Measurement of nanodisplacements and elastic properties of MEMS via the microscopic hole method

Sungwoo Cho, Jaime F. Cárdenas-García, Ioannis Chasiotis

Research output: Contribution to journalArticlepeer-review


The objective of this paper is to demonstrate the application of the microscopic hole method as an alternative approach to assess the elastic properties of polycrystalline silicon freestanding thin films employed in microelectromechanical system (MEMS) devices. This method relies on the inverse solution of the problem of a hole in a plate. When accurate and repeatable full-field nanometric displacements are acquired in the vicinity of circular, micron-sized perforations, the elastic modulus and Poisson's ratio computed via this method agree well with those obtained from uniform tension experiments. In this work, the nanoscale displacements were obtained through a digital image correlation (DIC) analysis of atomic force microscopy (AFM) images acquired at various applied loads. The accuracy in determining both elastic constants hinges upon the selection of the optimum location at the hole perimeter for the acquisition of local displacements. Using a numerical analysis, the area of maximum compression was determined to provide the most accurate determination of Young's modulus (E = 155 ± 6.6 GPa) and Poisson's ratio (ν = 0.20 ± 0.04) which agreed very well with measurements obtained from uniform tension tests. The advantage of this hole method, an inverse problem approach, is that both isotropic elastic constants can be recovered from very small material domains (10 μm × 10 μm or smaller) with knowledge of the displacement field in only one direction.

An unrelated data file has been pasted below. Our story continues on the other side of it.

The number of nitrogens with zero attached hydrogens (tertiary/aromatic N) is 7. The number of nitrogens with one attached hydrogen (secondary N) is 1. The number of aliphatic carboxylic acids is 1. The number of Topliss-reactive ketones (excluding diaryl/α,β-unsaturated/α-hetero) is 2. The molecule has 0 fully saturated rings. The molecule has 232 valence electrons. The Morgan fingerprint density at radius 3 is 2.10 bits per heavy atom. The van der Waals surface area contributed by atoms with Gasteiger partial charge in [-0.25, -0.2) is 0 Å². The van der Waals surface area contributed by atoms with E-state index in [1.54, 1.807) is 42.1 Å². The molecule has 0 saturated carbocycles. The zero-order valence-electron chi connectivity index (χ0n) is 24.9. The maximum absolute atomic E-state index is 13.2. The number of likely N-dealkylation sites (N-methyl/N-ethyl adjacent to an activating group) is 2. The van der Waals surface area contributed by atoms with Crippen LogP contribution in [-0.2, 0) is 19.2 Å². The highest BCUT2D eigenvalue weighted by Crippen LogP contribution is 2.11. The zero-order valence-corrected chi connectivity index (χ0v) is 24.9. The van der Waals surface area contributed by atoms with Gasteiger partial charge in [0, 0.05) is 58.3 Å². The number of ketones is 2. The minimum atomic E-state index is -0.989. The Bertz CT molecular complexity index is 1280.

Original languageEnglish (US)
Pages (from-to)163-171
Number of pages9
JournalSensors and Actuators, A: Physical
Issue number1
StatePublished - Apr 29 2005
Externally publishedYes


  • Inverse problem
  • MEMS
  • Material properties
  • Microscopic hole method
  • Nanometric displacements
  • Polycrystalline silicon
  • Thin films

ASJC Scopus subject areas

  • Electronic, Optical and Magnetic Materials
  • Instrumentation
  • Condensed Matter Physics
  • Surfaces, Coatings and Films
  • Metals and Alloys
  • Electrical and Electronic Engineering


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